When you know how to spend less than you make, you know how to create the small but necessary investable surplus required to be able to make use of the many tools available to build personal financial freedom, such as emergency funds, home-purchase, college, or retirement savings plans.
Investable surpluses do not have to be big, but they need to exist to create personal financial freedom.
Most adults know that they should spend less than they make and then invest the difference – the trick is how – how do you live in a way that lets you spend less than you make?
We start by having kids take a little bit of time to make sure they understand how much actual money they need to make a purchase (including for example how much sales tax and shipping add to a seemingly small online purchase, or how much safe transportation, snacks and souvenirs add to the cost of attending a sporting event), and how much they will be able to use and appreciate an item or experience before any final decisions are made.
Kids Are Smart
Kids are so smart, they very quickly figure out thinking before buying is both easy, and important – because it helps them avoid both FOMO and buyer’s remorse!
To wit, at the end of workshops, we regularly hear comments like “I just never thought about it that way.” or my personal favorite: “That was way better than I thought it was going to be!”
Financial lessons are so overly associated with limits and denial that even unsuspecting middle-schoolers dread them at first glance. But calculating the DIMS-Does It Make Sense?® Score for a possible purchase only takes about three minutes – and acts as a very effective speed bump – slowing kids down just enough to help them avoid making a purchase/ request they may well regret.
I often use sports and driving metaphors in workshops because they resonate with kids:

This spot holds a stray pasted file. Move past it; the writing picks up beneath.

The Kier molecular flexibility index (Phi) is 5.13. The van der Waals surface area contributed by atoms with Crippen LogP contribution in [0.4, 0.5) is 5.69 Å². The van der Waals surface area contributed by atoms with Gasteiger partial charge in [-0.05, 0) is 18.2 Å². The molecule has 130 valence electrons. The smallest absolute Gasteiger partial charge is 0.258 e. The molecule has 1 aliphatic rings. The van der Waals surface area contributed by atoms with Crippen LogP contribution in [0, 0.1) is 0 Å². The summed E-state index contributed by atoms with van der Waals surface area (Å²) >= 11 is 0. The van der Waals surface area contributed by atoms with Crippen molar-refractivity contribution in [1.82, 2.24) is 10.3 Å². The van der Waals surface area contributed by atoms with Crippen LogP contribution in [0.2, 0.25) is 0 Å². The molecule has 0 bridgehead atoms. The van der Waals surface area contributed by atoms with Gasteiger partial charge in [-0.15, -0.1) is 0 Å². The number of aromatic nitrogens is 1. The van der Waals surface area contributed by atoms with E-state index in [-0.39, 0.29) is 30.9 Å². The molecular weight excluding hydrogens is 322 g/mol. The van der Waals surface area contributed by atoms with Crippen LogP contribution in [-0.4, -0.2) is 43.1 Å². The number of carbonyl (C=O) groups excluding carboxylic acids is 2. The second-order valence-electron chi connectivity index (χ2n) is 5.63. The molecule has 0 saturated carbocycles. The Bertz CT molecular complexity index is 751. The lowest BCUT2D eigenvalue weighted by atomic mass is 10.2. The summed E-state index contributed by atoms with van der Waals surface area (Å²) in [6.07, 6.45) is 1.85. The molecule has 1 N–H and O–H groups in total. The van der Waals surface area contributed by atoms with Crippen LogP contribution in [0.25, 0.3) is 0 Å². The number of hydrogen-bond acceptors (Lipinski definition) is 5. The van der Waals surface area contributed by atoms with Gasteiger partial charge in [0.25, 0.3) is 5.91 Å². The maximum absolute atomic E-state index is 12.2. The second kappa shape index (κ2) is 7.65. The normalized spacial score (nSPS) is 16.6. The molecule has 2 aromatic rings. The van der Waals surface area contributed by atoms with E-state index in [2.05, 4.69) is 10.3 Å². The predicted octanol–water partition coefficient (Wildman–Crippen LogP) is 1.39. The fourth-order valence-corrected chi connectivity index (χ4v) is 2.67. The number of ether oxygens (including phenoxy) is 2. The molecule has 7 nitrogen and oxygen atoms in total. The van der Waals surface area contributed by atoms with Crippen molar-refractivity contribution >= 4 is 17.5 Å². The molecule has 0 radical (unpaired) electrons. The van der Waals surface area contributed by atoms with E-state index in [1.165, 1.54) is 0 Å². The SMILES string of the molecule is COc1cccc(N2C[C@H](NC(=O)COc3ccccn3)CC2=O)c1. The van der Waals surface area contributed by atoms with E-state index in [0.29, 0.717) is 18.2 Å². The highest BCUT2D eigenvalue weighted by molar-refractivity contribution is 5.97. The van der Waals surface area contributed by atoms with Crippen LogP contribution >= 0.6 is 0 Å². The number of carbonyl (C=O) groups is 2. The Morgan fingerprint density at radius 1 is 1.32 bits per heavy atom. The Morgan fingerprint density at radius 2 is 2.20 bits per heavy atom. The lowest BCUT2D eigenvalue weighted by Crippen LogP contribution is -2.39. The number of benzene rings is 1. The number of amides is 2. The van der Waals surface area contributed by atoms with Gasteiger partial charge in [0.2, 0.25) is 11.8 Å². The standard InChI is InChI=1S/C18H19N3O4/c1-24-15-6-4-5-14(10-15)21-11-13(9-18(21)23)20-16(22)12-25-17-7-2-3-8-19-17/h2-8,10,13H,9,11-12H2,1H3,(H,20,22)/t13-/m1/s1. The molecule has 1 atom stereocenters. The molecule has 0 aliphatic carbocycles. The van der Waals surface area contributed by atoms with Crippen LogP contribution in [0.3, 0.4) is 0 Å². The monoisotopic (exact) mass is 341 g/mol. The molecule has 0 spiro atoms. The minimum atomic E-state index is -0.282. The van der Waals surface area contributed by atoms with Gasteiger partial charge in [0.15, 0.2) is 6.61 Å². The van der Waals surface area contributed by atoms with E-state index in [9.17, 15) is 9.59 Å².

Managing personal finances is not entirely dissimilar to team sports in that to “win” you need both offense (earning power) and defense (wise spending habits).
History teaches us that financial offense alone isn’t enough. Look at all the celebrities and professional athletes who had tremendous earning power, but never experienced personal financial peace, because their impressive incomes weren’t matched with appropriate spending habits. At Gifting Sense, we teach financial defense!
I also think of the work we do at Gifting Sense as “Driver’s Ed”, and youth debit cards as “Graduated Licensing”.
In a perfect world, you’d have both – kids learning how to spend wisely and then initially practicing in an environment with guardrails. I personally don’t believe that youth debit cards on their own can successfully build financial capability. Why? Because it doesn’t matter that you can’t drive after midnight if you don’t know how to drive safely in the first place!
Favorite Money Quote
In closing, Sam always asks his guests for their favorite quote about money. Although I teach kids long before they earn enough to pay income tax, we do always discuss sales tax in workshops, and I have always loved actor Bill Murray’s quip that “The best way to teach your kids about taxes is by eating 30% of their ice cream.”
For who among us hasn’t experienced the same kind of unpleasant shock that unsuspecting ice cream sharers feel when someone takes a “bigger bite” than anticipated – upon discovering how much sales tax can add to the total cost of a purchase, or how little take-home pay there is in our first post-secondary paycheck, after income tax has been deducted?